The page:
The K notation is used to define the torsional stiffness of teeth contact per unit width. This stiffness is multiple of the resulting stiffness for two antagonistic teeth of a shaft/hub torque in contact.
By defining the factors K _{ i } = K/G _{ i } I _{ i } and , the solution of this system can be simplified. The boundary conditions use for solving the differential equations are:

For x = 0 : T _{2} = 0 et T _{1} = T _{ t }.

For x = L : T _{1} = 0 et T _{2} = T _{ t }.

For 0 ≤ x ≤ L : T _{ t } = T _{1} (x) + T _{2} (x).
After integration, angle and torque solutions, for the shaft and the hub respectively, have the expressions: (14) (15)
Due to the hypothesis of perfect teeth contact we can analyse the loading on each tooth.
With an axial lineic contact force P _{ a } (x) dx applied to each of the teeth of the fluted shaft, as represented in Figure 7, the torsional balance of these two slices allows the expression of axial lineic force:(16)
So, for each shaft teeth, we get the following contact force:(17)
The full development can be found on the literature [26].
Fig. 7 Representation of an infinitesimal portion of the splined connection. 
2.2.2 Validation of the modelling
To confirm the pertinence of this approach we have compared our results with results from the literature. One of the more accurate result has been produced by Hong [5]. The contact pressure field on shaft tooth extracted from this work is presented in Figure 8.
From these results, with an integration on the curvilinear abscissa, we can get the lineic contact force along the axis x. Taking in consideration the characteristics of the Hong modelling in our own modelling and considering tooth stiffness taken at 1.04 × 10^{9}N/rad, lineic force from the two approaches are very close (Fig. 9).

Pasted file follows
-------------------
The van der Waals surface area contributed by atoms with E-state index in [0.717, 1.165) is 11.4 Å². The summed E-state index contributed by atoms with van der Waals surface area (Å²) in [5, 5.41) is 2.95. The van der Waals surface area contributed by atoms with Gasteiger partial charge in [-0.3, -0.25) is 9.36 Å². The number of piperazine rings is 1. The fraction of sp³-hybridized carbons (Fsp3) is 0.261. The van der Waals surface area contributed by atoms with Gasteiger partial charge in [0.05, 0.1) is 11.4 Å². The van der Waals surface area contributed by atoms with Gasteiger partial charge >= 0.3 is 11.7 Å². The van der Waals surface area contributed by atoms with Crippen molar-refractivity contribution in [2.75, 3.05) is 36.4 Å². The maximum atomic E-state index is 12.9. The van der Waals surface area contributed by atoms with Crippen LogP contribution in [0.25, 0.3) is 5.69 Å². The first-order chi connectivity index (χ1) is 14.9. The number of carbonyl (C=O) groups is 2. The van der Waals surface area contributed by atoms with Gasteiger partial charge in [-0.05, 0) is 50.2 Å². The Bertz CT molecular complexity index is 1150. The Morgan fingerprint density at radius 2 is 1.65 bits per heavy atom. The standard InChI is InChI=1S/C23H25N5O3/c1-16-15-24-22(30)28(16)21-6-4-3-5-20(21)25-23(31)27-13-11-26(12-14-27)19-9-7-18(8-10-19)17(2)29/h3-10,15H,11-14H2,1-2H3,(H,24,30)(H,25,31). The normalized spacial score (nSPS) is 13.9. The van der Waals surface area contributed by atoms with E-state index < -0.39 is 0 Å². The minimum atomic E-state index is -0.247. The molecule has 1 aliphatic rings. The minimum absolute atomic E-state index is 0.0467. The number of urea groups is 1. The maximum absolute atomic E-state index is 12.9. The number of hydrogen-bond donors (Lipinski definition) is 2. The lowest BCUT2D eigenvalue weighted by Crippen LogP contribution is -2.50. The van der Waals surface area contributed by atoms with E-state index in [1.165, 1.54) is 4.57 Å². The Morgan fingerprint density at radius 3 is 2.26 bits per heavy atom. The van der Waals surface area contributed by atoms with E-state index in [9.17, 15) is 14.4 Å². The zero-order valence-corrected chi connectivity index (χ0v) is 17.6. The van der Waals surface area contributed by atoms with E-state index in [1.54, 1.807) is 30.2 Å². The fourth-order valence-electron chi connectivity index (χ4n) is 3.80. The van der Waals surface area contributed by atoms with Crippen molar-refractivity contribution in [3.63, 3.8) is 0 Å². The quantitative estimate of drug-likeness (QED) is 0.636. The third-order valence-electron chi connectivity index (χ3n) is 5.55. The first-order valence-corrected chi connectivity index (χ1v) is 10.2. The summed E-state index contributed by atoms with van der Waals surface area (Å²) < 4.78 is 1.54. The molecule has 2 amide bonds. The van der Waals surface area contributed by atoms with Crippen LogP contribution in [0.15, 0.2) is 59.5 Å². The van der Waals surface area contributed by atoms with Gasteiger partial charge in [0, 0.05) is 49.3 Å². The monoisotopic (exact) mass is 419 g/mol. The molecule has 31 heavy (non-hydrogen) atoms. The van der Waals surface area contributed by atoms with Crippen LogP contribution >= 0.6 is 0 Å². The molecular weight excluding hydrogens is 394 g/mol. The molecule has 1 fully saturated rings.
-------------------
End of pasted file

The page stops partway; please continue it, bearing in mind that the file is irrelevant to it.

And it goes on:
Fig. 8 Pressure field on the toothing with a Torque applied T = 2200 Nm. 
Fig. 9 Comparison of the two model. 
2.2.3 Contact pressure on the curvilinear abscissa
As several authors have considered [22] a punch model to describe the contact pressure variation along the curvilinear axis of the teeth, we shall adopt the same approach. For each tooth in contact, deformation results from a translation and a rotation (Fig. 11), then it seems adequate to consider the contact pressure given by Sackfield [27] for a punch subject to normal load and a moment (Fig. 10).(18)
With the factor and G come from the material and are respectively the Kolosov constant (χ = 3 − 4v) and the shear modulus G.
Since this model gives an infinite contact pressure at the ends of the contact area, we introduce some corrections proposed by Barrot [22] with a ' > a and P _{ in } > P to get finite realistic value of pressure. The expression of the pression then becomes:(19)
In summary, a soon as the lineic contact force is determined, maximum pressure can be extrapolated from the contact expression of the corrected punch model.
Fig. 10 Punch illustration. 
Fig. 11 Representation on our model. 
2.2.4 Teeth stiffness